Marines pushed down the west and center of the battle's front, moving toward the neighborhoods of Jolan and Askari, thought to be sanctuaries for foreign fighters. The foreigners and former Iraqi military leaders have commanded Fallujah for the past six months.

Overhead, fighter jets unleashed a barrage of airstrikes. At least six Iraqi civilians were killed and more than 16 were wounded, according to hospital officials in Fallujah.

To the east, armored units from the 1st Infantry Division cut off the main road into town. Tanks from the 1st Cavalry Division set up defense lines in a circle around Fallujah to block fighters trying to flee along alleyways, tunnels and dirt paths.

"We don't want them to leave Fallujah," said 1st Infantry Lt. Col. Pete Newell. "We want to kill them here."

The military said 42 insurgents were killed and at least four foreign fighters were captured as American and Iraqi forces fought their way across two bridges and seized the city's main hospital overnight. Two Marines died Monday when their bulldozer overturned and plunged them into the Euphrates River during the early hours of the operation.

The military had been calling the attack on Fallujah Phantom Fury, but the Iraqi government renamed it al Fajr, Operation New Dawn.

Barely an hour after Iraqi Prime Minister Iyad Allawi signaled the start of the Fallujah offensive Monday by declaring that "the time of action has begun," retaliatory attacks began across the country.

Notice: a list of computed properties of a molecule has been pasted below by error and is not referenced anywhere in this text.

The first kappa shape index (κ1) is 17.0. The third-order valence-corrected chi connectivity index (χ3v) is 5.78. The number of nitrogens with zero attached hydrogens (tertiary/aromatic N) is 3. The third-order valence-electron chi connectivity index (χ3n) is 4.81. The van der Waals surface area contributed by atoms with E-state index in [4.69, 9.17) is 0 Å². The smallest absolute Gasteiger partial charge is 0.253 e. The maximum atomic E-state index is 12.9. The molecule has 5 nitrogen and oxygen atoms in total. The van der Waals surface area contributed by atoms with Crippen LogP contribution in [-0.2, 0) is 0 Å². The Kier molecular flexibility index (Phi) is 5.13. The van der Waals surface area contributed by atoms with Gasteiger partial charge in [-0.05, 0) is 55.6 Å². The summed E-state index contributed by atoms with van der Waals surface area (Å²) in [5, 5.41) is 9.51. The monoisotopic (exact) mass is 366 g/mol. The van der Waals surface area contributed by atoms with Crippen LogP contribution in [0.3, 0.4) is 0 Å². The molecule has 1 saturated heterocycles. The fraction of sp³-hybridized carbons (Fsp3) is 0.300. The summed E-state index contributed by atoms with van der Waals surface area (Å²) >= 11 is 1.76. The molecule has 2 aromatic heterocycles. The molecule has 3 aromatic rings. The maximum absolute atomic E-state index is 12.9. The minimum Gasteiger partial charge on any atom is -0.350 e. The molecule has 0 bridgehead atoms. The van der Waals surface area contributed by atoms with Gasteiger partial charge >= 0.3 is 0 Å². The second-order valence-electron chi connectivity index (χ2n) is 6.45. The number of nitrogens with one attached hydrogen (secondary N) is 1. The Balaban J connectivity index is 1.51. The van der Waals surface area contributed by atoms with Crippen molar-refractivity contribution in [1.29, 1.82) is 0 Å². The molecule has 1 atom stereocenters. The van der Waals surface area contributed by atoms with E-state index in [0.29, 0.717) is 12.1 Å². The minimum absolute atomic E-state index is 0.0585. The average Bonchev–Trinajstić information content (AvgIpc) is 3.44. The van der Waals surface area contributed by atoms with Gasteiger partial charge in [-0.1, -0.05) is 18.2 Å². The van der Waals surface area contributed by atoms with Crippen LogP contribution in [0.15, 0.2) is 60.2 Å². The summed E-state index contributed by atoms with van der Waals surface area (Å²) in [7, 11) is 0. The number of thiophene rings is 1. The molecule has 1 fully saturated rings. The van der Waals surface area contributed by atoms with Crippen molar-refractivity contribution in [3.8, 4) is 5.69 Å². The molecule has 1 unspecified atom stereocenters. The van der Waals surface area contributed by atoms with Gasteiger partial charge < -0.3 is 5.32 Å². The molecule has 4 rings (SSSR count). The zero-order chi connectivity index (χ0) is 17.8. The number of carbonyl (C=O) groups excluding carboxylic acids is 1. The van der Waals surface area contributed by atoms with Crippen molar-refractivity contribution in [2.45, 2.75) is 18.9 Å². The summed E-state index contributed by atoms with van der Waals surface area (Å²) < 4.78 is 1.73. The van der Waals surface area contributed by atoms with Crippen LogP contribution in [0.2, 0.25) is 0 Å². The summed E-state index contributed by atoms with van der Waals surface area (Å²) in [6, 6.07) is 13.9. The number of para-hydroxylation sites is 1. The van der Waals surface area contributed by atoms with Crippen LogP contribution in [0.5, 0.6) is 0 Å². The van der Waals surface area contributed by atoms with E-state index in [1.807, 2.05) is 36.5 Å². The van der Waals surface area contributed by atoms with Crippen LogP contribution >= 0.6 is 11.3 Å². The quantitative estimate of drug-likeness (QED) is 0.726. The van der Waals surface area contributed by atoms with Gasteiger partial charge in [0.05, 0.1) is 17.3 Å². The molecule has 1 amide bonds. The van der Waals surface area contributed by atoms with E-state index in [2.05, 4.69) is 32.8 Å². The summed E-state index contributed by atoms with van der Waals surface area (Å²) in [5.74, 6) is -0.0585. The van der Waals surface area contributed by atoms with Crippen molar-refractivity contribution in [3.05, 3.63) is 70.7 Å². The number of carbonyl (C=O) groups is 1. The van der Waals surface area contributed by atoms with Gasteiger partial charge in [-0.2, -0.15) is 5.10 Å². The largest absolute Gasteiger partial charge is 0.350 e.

Insurgents launched mortar volleys, coordinated car bombings, detonated roadside explosives and initiated small-arms attacks, killing an American soldier, a British soldier and at least 15 Iraqi civilians. Dozens more were wounded in attacks that stretched from the northern city of Mosul to villages south of Baghdad.

Allawi imposed a round-the-clock curfew on Fallujah and its sister city of Ramadi, sealed Iraq's borders with Syria and Jordan, closed highways and government buildings near the battle, and shut down the Baghdad airport for 48 hours. The prime minister said he'd hoped to prevent the violent takeover of Fallujah, but on Monday he had "reached the conclusion that the terrorist groups don't want a peace agreement."